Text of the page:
Bringing the Industry Together

Farmers are not traditionally “joiners.” Although they’ll rarely hesitate to share information and ideas with each other or help others when needed, there’s something about signing up as a member of an organization that somehow seems constricting, as if joining means some level of oversight that limits what they can do, or that it somehow tracks their activities.

Yet, there’s strength in numbers. Trade associations have a long history in agriculture in general, and in the maple industry in particular. The impact of these groups has been far greater than the sum of their collective parts, as they have worked to promote the products made by their members, provided resources to sugarmakers to help them produce the best products possible, and advocated for policies and regulations that have allowed the industry to thrive. Far from being constrictive, these organizations have helped their members grow their businesses in ways that they couldn’t have on their own.

State association offerings plentiful

State associations engage in various promotional activities, from joint marketing to promote the state’s syrup, to organizing maple weekend events to draw customers to sugarhouses. Most have online directories of members to help attract visitors, and many have booths at local fairs, produce cookbooks, and do other outreach to the public to promote maple products and help boost sales for local sugarmakers. The associations also provide educational services for their members, like newsletters and workshops, and work with state officials and agencies to ensure that agricultural, land use, and other policies and regulations are favorable for the industry. Many of the state associations also have signature programs that have been developed for their members.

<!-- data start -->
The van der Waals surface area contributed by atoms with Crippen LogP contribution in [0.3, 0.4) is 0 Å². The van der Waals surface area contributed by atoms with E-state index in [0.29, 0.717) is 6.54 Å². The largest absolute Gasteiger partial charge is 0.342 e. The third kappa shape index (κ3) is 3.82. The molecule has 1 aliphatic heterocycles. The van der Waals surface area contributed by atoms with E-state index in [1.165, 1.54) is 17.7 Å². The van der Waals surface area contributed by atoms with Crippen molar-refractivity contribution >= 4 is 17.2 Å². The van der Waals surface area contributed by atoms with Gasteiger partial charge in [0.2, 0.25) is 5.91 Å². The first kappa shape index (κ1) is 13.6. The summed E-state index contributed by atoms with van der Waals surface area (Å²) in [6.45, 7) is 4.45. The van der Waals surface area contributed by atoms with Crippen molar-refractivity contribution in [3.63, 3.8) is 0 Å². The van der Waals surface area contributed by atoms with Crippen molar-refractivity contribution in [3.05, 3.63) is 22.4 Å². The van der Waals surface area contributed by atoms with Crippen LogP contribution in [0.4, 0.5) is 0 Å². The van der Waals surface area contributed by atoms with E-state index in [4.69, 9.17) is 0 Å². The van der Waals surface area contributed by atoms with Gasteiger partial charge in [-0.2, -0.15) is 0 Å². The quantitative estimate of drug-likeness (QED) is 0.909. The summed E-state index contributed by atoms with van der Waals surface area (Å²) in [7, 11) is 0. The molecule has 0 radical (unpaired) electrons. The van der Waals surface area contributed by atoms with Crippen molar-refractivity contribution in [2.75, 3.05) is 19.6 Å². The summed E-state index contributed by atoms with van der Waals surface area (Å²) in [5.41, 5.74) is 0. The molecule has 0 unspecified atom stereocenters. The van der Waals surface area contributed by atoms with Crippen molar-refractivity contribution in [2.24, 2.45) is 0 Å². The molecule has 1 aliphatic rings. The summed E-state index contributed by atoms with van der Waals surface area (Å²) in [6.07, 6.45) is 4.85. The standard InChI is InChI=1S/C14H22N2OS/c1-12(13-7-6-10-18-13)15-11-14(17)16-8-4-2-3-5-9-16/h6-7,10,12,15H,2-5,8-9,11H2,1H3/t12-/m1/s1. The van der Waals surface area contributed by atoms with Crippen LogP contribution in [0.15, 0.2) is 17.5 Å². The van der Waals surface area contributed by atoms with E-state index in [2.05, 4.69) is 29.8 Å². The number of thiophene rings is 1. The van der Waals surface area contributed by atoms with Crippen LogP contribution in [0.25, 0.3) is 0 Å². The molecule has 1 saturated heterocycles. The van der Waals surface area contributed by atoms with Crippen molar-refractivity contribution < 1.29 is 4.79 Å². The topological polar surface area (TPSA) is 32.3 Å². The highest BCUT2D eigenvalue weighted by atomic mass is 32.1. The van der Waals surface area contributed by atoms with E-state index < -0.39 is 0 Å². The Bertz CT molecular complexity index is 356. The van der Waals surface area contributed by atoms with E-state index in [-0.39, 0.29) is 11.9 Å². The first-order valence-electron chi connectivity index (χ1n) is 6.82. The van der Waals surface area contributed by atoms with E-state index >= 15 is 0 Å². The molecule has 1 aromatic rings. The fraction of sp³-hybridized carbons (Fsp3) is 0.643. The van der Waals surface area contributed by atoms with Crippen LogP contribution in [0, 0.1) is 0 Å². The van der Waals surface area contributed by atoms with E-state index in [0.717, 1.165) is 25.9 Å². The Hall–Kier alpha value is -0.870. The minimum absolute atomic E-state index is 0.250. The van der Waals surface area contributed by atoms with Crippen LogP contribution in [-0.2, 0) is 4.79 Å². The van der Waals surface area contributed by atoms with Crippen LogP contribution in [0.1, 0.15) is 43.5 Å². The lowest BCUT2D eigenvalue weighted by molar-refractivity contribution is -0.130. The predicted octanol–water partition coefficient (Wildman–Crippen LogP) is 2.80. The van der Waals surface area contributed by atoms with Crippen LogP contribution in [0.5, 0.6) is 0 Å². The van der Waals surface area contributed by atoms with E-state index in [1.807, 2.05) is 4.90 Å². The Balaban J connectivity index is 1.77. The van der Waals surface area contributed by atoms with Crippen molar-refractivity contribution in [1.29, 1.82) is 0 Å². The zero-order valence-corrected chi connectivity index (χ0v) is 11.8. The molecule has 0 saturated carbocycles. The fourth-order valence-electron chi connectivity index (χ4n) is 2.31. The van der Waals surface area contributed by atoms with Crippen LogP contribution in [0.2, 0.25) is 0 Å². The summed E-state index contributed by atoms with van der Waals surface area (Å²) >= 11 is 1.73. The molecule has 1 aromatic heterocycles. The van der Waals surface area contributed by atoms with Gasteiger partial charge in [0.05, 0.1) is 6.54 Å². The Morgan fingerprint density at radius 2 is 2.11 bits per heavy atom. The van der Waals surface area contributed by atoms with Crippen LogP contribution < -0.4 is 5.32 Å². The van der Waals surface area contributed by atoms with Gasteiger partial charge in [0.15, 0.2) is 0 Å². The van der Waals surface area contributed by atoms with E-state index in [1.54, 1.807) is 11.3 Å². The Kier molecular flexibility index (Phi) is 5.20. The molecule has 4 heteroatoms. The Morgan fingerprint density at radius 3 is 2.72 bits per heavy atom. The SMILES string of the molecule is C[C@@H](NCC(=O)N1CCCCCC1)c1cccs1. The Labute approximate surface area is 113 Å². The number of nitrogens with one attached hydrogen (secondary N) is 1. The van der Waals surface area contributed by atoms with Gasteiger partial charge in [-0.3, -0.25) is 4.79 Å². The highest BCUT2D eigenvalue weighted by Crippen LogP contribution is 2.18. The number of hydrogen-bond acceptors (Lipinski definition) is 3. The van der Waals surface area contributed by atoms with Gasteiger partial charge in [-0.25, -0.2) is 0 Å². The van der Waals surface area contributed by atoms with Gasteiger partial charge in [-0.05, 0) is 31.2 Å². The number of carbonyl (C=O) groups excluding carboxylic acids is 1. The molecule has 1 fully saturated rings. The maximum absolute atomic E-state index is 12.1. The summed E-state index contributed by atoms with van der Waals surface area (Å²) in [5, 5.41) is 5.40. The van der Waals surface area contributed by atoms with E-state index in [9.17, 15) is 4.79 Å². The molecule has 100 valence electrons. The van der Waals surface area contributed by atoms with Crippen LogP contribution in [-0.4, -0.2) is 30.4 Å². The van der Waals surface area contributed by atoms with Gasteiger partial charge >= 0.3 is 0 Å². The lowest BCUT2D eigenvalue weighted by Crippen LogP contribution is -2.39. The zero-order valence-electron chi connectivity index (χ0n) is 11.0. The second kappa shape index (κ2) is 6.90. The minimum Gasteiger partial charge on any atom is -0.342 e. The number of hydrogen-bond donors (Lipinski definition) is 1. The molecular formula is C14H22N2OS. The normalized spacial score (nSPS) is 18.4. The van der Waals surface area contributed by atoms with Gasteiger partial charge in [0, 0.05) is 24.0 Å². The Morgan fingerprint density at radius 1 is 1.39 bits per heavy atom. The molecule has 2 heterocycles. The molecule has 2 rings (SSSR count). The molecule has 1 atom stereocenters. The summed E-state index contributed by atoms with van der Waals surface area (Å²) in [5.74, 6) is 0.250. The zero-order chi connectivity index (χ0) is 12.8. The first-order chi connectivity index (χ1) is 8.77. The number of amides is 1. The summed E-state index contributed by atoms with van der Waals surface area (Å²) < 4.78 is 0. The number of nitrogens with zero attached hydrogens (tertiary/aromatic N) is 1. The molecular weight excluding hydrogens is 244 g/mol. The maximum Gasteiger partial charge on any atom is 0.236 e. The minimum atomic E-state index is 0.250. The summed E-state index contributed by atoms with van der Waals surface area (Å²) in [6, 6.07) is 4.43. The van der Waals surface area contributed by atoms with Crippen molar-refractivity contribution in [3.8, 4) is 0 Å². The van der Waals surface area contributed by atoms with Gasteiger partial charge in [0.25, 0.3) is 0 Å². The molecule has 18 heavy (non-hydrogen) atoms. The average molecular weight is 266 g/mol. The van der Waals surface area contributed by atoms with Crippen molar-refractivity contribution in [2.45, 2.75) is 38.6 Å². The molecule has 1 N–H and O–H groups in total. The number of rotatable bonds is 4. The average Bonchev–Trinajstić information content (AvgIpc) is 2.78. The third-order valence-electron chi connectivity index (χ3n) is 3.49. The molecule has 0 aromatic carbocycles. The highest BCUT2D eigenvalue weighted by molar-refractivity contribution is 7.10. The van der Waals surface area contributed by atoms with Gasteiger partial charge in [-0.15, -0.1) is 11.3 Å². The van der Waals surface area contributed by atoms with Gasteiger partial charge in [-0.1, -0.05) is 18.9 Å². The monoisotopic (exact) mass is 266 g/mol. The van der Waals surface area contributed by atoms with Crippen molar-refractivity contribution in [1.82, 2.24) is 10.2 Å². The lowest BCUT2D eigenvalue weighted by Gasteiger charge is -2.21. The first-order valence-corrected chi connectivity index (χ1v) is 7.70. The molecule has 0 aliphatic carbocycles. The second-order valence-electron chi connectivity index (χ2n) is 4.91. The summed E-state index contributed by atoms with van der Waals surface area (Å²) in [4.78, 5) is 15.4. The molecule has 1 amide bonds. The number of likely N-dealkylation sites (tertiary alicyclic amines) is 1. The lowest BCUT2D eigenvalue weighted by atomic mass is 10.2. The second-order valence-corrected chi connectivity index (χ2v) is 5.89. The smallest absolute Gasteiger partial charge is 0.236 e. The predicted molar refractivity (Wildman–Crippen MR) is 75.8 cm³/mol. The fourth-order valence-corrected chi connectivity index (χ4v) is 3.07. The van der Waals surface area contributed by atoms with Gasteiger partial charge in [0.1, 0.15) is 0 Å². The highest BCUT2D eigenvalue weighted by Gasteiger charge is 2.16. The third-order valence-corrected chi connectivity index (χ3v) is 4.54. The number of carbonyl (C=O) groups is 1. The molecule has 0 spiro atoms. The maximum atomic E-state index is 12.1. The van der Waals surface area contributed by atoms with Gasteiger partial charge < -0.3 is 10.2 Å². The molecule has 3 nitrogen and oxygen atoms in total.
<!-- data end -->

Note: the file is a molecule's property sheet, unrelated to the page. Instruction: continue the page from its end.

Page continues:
The New York State Maple Producers Association organizes an annual conference in Verona, New York, each year that draws sugarmakers from the region for workshops and an enormous trade show.

Vermont’s network of county associations organize that state’s Maplerama each year, which features tours of sugarhouses.

The Massachusetts Maple Producers Association buys state-branded jugs and sells them to members at a reduced price as a member benefit. Other state associations have similar programs.

The Maple Syrup Producers Association of Connecticut offers a “Maple 101” course and publishes a Maple Syrup Producers Manual to help its members produce high-quality syrup.

The Lake Erie Maple Expo hosted every year by a number of groups, including the Pennsylvania Maple Producers Council, offers workshops and opportunities to talk with the industry’s leading researchers.

Each year the New Hampshire Maple Producers Association awards one of its members the Lawrence A. Carlisle Memorial Trophy for excellence in production of maple syrup.

The Maine Maple Producers Association has been coordinating Maine Maple Sunday for more than 30 years, an event during sugaring season when dozens of sugarhouses around the state are open to the public.